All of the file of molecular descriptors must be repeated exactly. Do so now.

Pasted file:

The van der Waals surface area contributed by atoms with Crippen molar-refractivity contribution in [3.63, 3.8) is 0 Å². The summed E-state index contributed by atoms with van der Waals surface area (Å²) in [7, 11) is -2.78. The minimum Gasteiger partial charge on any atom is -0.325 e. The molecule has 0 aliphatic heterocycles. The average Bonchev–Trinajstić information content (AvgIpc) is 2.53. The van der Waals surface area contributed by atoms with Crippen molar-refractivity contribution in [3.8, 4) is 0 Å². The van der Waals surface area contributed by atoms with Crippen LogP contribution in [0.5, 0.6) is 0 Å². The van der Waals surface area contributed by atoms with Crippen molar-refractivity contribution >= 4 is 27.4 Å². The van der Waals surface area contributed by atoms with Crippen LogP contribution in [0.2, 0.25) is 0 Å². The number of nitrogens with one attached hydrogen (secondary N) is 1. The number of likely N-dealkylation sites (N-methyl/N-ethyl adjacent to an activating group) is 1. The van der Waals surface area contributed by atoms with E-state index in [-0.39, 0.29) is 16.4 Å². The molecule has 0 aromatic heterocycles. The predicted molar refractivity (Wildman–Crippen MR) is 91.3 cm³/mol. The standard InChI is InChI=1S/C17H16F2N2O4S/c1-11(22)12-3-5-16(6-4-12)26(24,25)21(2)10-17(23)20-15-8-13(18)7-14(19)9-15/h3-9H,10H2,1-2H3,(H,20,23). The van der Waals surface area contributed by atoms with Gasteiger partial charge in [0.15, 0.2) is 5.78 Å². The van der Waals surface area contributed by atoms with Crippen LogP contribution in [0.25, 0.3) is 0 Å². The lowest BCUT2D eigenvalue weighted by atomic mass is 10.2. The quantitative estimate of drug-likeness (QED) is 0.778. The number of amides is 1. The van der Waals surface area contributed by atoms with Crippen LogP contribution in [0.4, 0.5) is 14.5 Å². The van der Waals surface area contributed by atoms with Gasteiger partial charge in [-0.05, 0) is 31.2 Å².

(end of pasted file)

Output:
The van der Waals surface area contributed by atoms with Crippen molar-refractivity contribution in [3.63, 3.8) is 0 Å². The summed E-state index contributed by atoms with van der Waals surface area (Å²) in [7, 11) is -2.78. The minimum Gasteiger partial charge on any atom is -0.325 e. The molecule has 0 aliphatic heterocycles. The average Bonchev–Trinajstić information content (AvgIpc) is 2.53. The van der Waals surface area contributed by atoms with Crippen molar-refractivity contribution in [3.8, 4) is 0 Å². The van der Waals surface area contributed by atoms with Crippen LogP contribution in [0.5, 0.6) is 0 Å². The van der Waals surface area contributed by atoms with Crippen molar-refractivity contribution >= 4 is 27.4 Å². The van der Waals surface area contributed by atoms with Crippen LogP contribution in [0.2, 0.25) is 0 Å². The number of nitrogens with one attached hydrogen (secondary N) is 1. The number of likely N-dealkylation sites (N-methyl/N-ethyl adjacent to an activating group) is 1. The van der Waals surface area contributed by atoms with E-state index in [-0.39, 0.29) is 16.4 Å². The molecule has 0 aromatic heterocycles. The predicted molar refractivity (Wildman–Crippen MR) is 91.3 cm³/mol. The standard InChI is InChI=1S/C17H16F2N2O4S/c1-11(22)12-3-5-16(6-4-12)26(24,25)21(2)10-17(23)20-15-8-13(18)7-14(19)9-15/h3-9H,10H2,1-2H3,(H,20,23). The van der Waals surface area contributed by atoms with Gasteiger partial charge in [0.15, 0.2) is 5.78 Å². The van der Waals surface area contributed by atoms with Crippen LogP contribution in [0.25, 0.3) is 0 Å². The lowest BCUT2D eigenvalue weighted by atomic mass is 10.2. The quantitative estimate of drug-likeness (QED) is 0.778. The number of amides is 1. The van der Waals surface area contributed by atoms with Crippen LogP contribution in [0.4, 0.5) is 14.5 Å². The van der Waals surface area contributed by atoms with Gasteiger partial charge in [-0.05, 0) is 31.2 Å².